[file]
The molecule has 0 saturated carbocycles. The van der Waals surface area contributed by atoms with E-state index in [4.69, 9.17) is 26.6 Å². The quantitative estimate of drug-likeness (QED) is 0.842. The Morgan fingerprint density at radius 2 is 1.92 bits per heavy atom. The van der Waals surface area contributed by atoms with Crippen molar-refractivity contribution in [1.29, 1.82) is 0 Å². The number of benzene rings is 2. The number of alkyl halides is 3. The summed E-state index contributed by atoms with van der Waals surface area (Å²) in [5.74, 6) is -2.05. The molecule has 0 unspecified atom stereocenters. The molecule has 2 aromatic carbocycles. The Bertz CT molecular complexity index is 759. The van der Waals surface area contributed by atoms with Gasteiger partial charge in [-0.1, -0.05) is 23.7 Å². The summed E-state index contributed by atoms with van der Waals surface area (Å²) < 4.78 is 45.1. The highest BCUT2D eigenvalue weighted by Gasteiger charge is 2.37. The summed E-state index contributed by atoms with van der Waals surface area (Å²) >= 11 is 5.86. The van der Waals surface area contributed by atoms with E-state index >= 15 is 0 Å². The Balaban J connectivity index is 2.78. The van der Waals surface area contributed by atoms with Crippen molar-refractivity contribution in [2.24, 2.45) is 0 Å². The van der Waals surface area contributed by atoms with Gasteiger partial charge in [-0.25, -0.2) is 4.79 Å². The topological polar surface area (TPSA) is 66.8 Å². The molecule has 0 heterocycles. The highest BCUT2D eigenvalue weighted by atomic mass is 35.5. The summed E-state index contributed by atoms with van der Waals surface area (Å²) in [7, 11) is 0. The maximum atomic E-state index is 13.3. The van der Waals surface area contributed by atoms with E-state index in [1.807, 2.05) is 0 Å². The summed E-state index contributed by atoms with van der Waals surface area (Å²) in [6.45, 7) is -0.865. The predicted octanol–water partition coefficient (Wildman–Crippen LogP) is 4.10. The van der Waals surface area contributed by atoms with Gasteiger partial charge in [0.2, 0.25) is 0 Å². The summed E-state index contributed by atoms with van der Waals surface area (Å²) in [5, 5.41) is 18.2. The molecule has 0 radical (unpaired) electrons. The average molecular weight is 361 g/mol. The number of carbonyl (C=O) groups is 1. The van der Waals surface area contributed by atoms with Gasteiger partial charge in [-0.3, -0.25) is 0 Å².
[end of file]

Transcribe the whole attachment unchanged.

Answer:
The molecule has 0 saturated carbocycles. The van der Waals surface area contributed by atoms with E-state index in [4.69, 9.17) is 26.6 Å². The quantitative estimate of drug-likeness (QED) is 0.842. The Morgan fingerprint density at radius 2 is 1.92 bits per heavy atom. The van der Waals surface area contributed by atoms with Crippen molar-refractivity contribution in [1.29, 1.82) is 0 Å². The number of benzene rings is 2. The number of alkyl halides is 3. The summed E-state index contributed by atoms with van der Waals surface area (Å²) in [5.74, 6) is -2.05. The molecule has 0 unspecified atom stereocenters. The molecule has 2 aromatic carbocycles. The Bertz CT molecular complexity index is 759. The van der Waals surface area contributed by atoms with Gasteiger partial charge in [-0.1, -0.05) is 23.7 Å². The summed E-state index contributed by atoms with van der Waals surface area (Å²) < 4.78 is 45.1. The highest BCUT2D eigenvalue weighted by Gasteiger charge is 2.37. The summed E-state index contributed by atoms with van der Waals surface area (Å²) >= 11 is 5.86. The van der Waals surface area contributed by atoms with E-state index >= 15 is 0 Å². The Balaban J connectivity index is 2.78. The van der Waals surface area contributed by atoms with Crippen molar-refractivity contribution in [2.24, 2.45) is 0 Å². The van der Waals surface area contributed by atoms with Gasteiger partial charge in [-0.25, -0.2) is 4.79 Å². The topological polar surface area (TPSA) is 66.8 Å². The molecule has 0 heterocycles. The highest BCUT2D eigenvalue weighted by atomic mass is 35.5. The summed E-state index contributed by atoms with van der Waals surface area (Å²) in [7, 11) is 0. The maximum atomic E-state index is 13.3. The van der Waals surface area contributed by atoms with E-state index in [1.807, 2.05) is 0 Å². The summed E-state index contributed by atoms with van der Waals surface area (Å²) in [6.45, 7) is -0.865. The predicted octanol–water partition coefficient (Wildman–Crippen LogP) is 4.10. The van der Waals surface area contributed by atoms with Gasteiger partial charge in [0.2, 0.25) is 0 Å². The summed E-state index contributed by atoms with van der Waals surface area (Å²) in [5, 5.41) is 18.2. The molecule has 0 radical (unpaired) electrons. The average molecular weight is 361 g/mol. The number of carbonyl (C=O) groups is 1. The van der Waals surface area contributed by atoms with Gasteiger partial charge in [-0.3, -0.25) is 0 Å².